Monday, January 24, 2022

In Spock We Trust

If you really want to know why the world is as messed up as it is, there are five people you can blame:  John Lennon, Paul McCartney, George Harrison, Ringo Starr and John F. Kennedy.  Not that any of them ever claimed to be nefarious villains plotting world domination. The truth is that none of them actually knew they were setting humanity on a course of destruction as they were actually doing it.

Before you go searching for hidden messages in their speeches and lyrics, let me assure you that you won't find any, because the real crimes they committed was actually one crime they all committed: they successfully achieved goals previously only attainable by men three times their ages.

If you know your history, you know that prior to 1960, nobody in the western world expected to be a millionaire before turning 50. In those days, the legends dictated that hard work and persistence would eventually be rewarded with good fortune.  If you wanted to achieve greatness any other way, you'd probably have to marry the boss's daughter.  Other than that, millionaires took the form of the Monopoly man, balding, graying, with a little paunch and maybe a mustache.

The Beatles and JFK changed all that.

In 1960,at the age of 43, John Kennedy became the youngest candidate elected to the presidency in American history.  In 1964, the Beatles were, in John's own words, "bigger than Jesus Christ," and millionaires in their own right, ranging in age from 20 to 23. Which means that in the span of three years, one of the world's greatest wishes was granted and one of its major tenets was destroyed: 

You really could be young and have it all (I go into detail about this in my book).

By 1960, the boomer youth culture that began in the late 1950s increased by an order of magnitude, as well-monied, big spending boomers cultivated a tsunami of hedonism that eventually raised the divorce rate, broke up the family, inspired feminism and produced the Me Decade that spawned super selfish fortunes and corporate greed.  But there was a far more insidious force in play: the replacement of sound, critical thinking with feelings and non-accountability. Somewhere along the line, steady, rational processes gave way to short cuts and self-indulgence.

On this, I speak from personal experience.  I was raised during this time as most traditional notions of family, sex, honor, thought and justice were summarily thrown on the scrap heap in favor of feeling good and "just getting it done without really understanding why." I was a sophomore in college, hopelessly confused about growing up.  I mean, I could pose along with the best of them, but I had no idea why I was doing whatever it was I was doing. The thing is, neither did anyone else. We all sprinkled our conversations with familiar hack phrases that made it seem we knew what we were talking about, but we really didn't.  And yet we all graduated college, some with honors.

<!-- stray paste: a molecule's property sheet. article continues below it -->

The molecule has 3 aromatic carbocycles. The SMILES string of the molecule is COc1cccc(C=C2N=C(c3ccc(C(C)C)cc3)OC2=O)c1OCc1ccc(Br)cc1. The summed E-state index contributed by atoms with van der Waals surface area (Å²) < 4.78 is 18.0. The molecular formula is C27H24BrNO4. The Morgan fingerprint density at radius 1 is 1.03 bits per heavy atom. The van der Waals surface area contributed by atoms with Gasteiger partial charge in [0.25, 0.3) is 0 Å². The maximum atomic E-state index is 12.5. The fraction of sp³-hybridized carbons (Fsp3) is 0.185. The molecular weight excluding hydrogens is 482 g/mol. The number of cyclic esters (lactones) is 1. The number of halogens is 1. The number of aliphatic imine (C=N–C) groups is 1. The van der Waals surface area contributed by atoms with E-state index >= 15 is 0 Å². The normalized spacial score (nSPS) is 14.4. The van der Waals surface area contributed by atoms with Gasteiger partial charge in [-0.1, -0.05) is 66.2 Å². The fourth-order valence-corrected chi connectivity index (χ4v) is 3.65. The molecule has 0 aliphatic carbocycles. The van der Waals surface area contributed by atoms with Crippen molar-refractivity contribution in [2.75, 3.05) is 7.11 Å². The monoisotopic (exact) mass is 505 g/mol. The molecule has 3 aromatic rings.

To me, nothing made sense and everything ran counter to traditional development of confidence and character.  It became increasingly difficult to figure out not only what to do with my life, but how to go about even thinking about it.

And then one day, I found myself in front of my old, seven inch black and white portable Sony television, watching an old episode of the original Star Trek, where Mr. Spock was calmly explaining to the rest of the Enterprise crew that their seemingly desperate situation wasn't hopeless, and that with a simple application of logic, a solution was at hand.

I was thunder-stuck. In one moment, I realized that all of my own conflicts were due to an upbringing in which feelings and ego had replaced construct and character.  This was the reason why nothing in my youthful life made sense: Up to that point, nothing in my head had been required to make sense, so nothing ever worked. 

That was the instant that my life changed forever.

From that very second, I committed to never making even the most trivial decision without logical, accountable analysis. And when I say trivial, I'm talking about things as minor as how to leave a room so that I'd never have to retrace my steps after closing the front door. I'd literally sit on the edge of my bed, planning the most efficient means of leaving my roach-ridden apartment in the most time-efficient manner possible.

It worked.

Within a few months, everything in my life, from my grades to my (first) girlfriend sprang up like roses around me. I reveled in the rewards brought to me by simple reason.  I never looked back and have enjoyed those rewards ever since. I was lucky. Spock spoke and I listened. Others, however, have not fared so well.

To this day, many of my peers and their offspring, still haven't realized that the world revolves on logic, analysis and critical thinking.  They applaud statues being felled, dictionaries being redefined, history and curricula being rewritten to accommodate and soothe their juvenile frustrations, even though most of them are now senior citizens. Of course, they're easy marks for clearer thinkers, but the fact there are so many of them, makes it seem as if they're insurmountable.  They're not. A lifetime of screaming and kicking and holding their breaths until they turn blue is now coming to fruition -- and the fruit is plenty rotten.

It's almost over. Logic and reason always wins out.  As the man says, "Live long and prosper."


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